Well, we are shocked. We did a piece on these sexy, gorgeous ladies who were often without scruples and sometimes with questionable morals, and readers wanted more! Well, we got ’em.
“The Lifeguard and the Lady”
This luscious illustration from a 1955 story called “The Lifeguard and the Lady” was by artist Ben Stahl. Oh, my—behind those wholesome Saturday Evening Post covers lurked some juicy stories.
“I’ll Never Love Again”
This 1954 illustration was by Post cover artist Coby Whitmore and was accompanied by a real soap-opera caption: “’I’m afraid,’ she whispered, ‘it meant too much one time. I can’t let it happen again—ever, ever.’” (Does anyone else hear organ music?) The title of the tear-jerker story by Michael Foster: “I’ll Never Love Again.”
“A Wife for the Doctor”
“Since old Doctor West died, there had been no doctor at all in Clayton,” the 1951 story “A Wife for the Doctor” by Baird Hill states. The whole town agreed this was quite a pickle indeed, since “the uppity doctors” from a nearby burg had to be called in and “charged seven-fifty for the trip and acted as if were a favor besides.” The caption on this Roy Price illustration is: “Sandra entered. She and Julie looked at each other and at the doctor.” Oh, dear. One hopes medical attention is not required.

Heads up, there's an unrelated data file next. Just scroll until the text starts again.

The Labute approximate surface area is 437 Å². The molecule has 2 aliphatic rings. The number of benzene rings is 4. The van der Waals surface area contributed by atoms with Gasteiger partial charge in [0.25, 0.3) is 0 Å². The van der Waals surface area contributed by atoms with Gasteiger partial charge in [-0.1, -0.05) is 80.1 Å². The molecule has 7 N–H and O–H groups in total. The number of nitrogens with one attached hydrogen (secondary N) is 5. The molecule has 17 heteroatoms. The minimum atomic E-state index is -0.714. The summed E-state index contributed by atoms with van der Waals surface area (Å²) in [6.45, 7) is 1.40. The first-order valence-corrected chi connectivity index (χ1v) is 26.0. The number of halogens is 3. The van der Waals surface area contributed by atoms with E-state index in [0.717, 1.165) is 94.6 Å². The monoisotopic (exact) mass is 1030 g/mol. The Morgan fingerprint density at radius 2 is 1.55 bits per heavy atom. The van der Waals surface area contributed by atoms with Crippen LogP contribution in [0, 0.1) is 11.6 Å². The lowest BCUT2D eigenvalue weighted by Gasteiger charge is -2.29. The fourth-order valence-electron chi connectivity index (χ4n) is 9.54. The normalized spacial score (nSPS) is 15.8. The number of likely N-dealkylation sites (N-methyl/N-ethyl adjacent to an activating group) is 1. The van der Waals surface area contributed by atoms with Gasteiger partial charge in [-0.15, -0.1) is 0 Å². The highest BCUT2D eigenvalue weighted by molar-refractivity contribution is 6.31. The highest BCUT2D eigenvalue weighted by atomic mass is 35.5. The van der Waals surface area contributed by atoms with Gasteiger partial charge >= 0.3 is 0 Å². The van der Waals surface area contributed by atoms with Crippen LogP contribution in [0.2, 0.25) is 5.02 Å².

“The Artful Bride”
“Is she pliant, submissive, eager to please?” went the tagline to the 1949 story, “The Artful Bride” by Jay Wilson. “Then watch out—the lady’s about to get her own way.” This is another illustration by cover artist Coby Whitmore. The caption: “Doris sat down on his lap and closed her eyes—perhaps in order to hide the feline, hungry look.” Okay, so the MANipulative female isn’t politically correct these days… but she sure is fun!
“The Passenger Hated Redheads”
“He knew how to handle the stewardess. ‘Go tend to your trays,’ he said.” Ooooh. That’s enough to make a gal say “I quit,” grab a couple of brews, and scuttle down the emergency chute. I really like the guy in the middle trying to hide and NOT get caught in the middle. Artist Joe De Mers did many of our leading lady illustrations. The story was Nord Riley’s “The Passenger Hated Redheads” from 1949. Methinks he’s simply hiding an overwhelming attraction for the lovely lady.
“Bait for a Bachelor”
In March of 1958, directly across from an article by Eleanor Roosevelt (“My Round-the-World Adventures”) was a story called “Bait for a Bachelor.” “He was fair game,” went the tagline, “and he seemed only too willing to play right into her hands.” The illustration by artist Ken Davies bore the caption, “‘I’ll be by at six,’ he said in a low tone. ‘Grace smiled with satisfaction.’” What ever did Mrs. Roosevelt think?
By the way, prints of our leading ladies are available at curtispublishing.com. Here’s how one co-worker has decorated her office with our ladies:
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